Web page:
Perhaps the best part of this book is the final chapter: “Is the Reformation Over?” Today, some evangelicals clamor for unity with Rome despite the remaining irreconcilable differences in doctrine. Most importantly, the Roman Catholic church continues to teach salvation by sacramental grace and merit in contrast to the Good News! of salvation by grace through faith in Jesus Christ alone. Some undiscerning evangelicals hear “grace” and “faith” mentioned by Catholic representatives and proclaim, “Close enough!,” while purposely ignoring the fine print. Lutzer calls for evangelicals to continue to rescue the Gospel of grace from the Catholic church and all other groups and individuals who believe “that it is up to them to contribute to their salvation and that they must make themselves worthy to receive it “ (p.200). Lutzer suggests that our task to uphold the Gospel may be even more difficult than in Luther’s day because of the compromise with error WITHIN evangelicalism. It’s our unending job to rescue and defend the genuine Gospel of grace and to proclaim it! The Reformation continues.
If you’re interested in reading a basic examination of the Reformation without the challenges and obstacles of a lengthy academic tome, THIS is your book. It would also make a wonderful gift for anyone who loves the Gospel. I’m not one to collect books on a dusty bookshelf anymore, but this one’s a keeper! Order from Amazon here.
Welcome to this week’s “Throwback Thursday” installment. Today, we’re going to revisit a post that was originally published back on May 26th, 2016.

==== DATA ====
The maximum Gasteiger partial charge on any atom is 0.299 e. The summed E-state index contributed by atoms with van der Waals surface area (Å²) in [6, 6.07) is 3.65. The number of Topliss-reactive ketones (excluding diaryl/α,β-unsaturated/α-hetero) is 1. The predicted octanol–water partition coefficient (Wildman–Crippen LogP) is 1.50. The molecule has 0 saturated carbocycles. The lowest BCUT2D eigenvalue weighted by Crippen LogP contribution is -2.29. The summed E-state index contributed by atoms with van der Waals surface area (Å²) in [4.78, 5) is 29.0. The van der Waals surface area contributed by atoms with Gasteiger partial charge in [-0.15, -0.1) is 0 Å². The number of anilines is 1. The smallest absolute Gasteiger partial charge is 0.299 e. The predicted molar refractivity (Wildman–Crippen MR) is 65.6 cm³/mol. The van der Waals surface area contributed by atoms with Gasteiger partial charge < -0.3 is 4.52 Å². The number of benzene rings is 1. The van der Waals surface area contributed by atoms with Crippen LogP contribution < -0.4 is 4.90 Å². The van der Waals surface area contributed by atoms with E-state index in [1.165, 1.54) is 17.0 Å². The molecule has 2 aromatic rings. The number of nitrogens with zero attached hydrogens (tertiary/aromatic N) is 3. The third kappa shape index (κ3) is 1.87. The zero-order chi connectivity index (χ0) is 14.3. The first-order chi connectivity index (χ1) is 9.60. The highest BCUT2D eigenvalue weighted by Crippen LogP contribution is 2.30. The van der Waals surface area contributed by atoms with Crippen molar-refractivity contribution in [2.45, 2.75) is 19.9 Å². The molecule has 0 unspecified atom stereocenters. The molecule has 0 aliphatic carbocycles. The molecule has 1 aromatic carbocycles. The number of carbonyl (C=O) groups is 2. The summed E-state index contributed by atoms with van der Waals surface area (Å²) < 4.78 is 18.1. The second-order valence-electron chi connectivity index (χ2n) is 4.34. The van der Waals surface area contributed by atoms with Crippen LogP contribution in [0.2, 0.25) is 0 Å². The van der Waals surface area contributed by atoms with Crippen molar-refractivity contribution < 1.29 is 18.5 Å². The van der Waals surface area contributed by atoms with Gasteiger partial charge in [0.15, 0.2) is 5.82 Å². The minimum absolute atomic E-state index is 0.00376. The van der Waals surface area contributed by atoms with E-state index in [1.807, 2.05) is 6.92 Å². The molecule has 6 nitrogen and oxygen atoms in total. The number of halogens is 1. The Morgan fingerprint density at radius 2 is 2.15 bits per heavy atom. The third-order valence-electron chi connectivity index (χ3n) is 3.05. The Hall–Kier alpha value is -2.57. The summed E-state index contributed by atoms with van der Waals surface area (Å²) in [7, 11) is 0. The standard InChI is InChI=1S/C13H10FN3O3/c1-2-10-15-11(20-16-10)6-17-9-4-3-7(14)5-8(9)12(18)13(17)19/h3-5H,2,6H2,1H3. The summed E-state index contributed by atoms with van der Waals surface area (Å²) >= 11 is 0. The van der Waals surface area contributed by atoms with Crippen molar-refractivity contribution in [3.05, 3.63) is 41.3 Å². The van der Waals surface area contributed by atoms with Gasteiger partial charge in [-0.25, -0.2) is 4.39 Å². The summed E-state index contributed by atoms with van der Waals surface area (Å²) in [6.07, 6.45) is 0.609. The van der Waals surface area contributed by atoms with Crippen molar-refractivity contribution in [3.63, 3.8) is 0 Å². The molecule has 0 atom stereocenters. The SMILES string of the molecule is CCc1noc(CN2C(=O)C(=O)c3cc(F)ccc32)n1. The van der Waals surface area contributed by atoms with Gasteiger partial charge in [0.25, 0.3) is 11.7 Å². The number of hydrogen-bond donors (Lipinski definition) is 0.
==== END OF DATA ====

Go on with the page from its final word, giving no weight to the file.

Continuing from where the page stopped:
Why I do not pray to Mary: Five reasons why I cannot pray to the Virgin Mary By Will Graham Evangelical Focus 2/20/16
Mary. What a wonderful woman of God. Her faith, her obedience and her wholehearted submission to the will of God never cease to amaze me.
Down and throughout the ages few saints have been as sorely tried and tested as she was; and yet through it all, she remained faithful to the God of Israel and to the Son she so problematically bore. No Bible loving person can fail to be moved by Mary’s God-centered love; but at the same time, no Bible reader could ever fall into the trap of turning Jesus’ mother into a quasi-Savior-like figure to whom we must pray and intercede earnestly (and through whom we have access to the Father). Such thinking is a blatant distortion of New Testament faith. So do I pray to Mary? No, I don’t. Why don’t I pray to her? Let me offer you a bouquet of reasons.
1.- Mary isn’t God One, I don’t pray to Mary because Mary isn’t God. The Bible makes it crystal clear that prayer is to be directed to God and God alone. The Bible strictly prohibits the deification of any creature in the stead of God. I can’t help thinking how horrified mild Mary would have been had she realized that so many billions of biblically ignorant ‘believers’ would use her name to usurp the authority of the Almighty.